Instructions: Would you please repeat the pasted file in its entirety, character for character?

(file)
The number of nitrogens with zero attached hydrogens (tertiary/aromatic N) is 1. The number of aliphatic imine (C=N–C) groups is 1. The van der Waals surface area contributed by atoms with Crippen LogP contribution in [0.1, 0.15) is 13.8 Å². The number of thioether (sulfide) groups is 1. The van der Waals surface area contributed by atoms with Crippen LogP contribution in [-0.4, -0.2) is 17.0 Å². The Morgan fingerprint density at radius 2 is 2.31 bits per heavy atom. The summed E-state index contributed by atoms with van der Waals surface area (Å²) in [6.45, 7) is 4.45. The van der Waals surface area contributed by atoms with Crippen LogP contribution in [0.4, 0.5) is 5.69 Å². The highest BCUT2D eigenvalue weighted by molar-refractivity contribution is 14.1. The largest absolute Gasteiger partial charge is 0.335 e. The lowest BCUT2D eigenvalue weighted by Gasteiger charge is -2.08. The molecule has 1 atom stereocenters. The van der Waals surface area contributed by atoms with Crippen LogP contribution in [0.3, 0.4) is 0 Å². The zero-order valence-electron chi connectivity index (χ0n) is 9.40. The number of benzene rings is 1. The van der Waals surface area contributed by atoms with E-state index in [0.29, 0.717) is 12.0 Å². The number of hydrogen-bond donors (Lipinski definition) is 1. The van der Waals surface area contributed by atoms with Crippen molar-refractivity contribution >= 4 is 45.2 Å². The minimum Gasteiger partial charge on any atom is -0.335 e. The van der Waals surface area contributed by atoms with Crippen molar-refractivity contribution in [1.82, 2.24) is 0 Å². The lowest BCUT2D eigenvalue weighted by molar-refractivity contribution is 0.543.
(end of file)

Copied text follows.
The number of nitrogens with zero attached hydrogens (tertiary/aromatic N) is 1. The number of aliphatic imine (C=N–C) groups is 1. The van der Waals surface area contributed by atoms with Crippen LogP contribution in [0.1, 0.15) is 13.8 Å². The number of thioether (sulfide) groups is 1. The van der Waals surface area contributed by atoms with Crippen LogP contribution in [-0.4, -0.2) is 17.0 Å². The Morgan fingerprint density at radius 2 is 2.31 bits per heavy atom. The summed E-state index contributed by atoms with van der Waals surface area (Å²) in [6.45, 7) is 4.45. The van der Waals surface area contributed by atoms with Crippen LogP contribution in [0.4, 0.5) is 5.69 Å². The highest BCUT2D eigenvalue weighted by molar-refractivity contribution is 14.1. The largest absolute Gasteiger partial charge is 0.335 e. The lowest BCUT2D eigenvalue weighted by Gasteiger charge is -2.08. The molecule has 1 atom stereocenters. The van der Waals surface area contributed by atoms with Crippen LogP contribution in [0.3, 0.4) is 0 Å². The zero-order valence-electron chi connectivity index (χ0n) is 9.40. The number of benzene rings is 1. The van der Waals surface area contributed by atoms with E-state index in [0.29, 0.717) is 12.0 Å². The number of hydrogen-bond donors (Lipinski definition) is 1. The van der Waals surface area contributed by atoms with Crippen molar-refractivity contribution >= 4 is 45.2 Å². The minimum Gasteiger partial charge on any atom is -0.335 e. The van der Waals surface area contributed by atoms with Crippen molar-refractivity contribution in [1.82, 2.24) is 0 Å². The lowest BCUT2D eigenvalue weighted by molar-refractivity contribution is 0.543.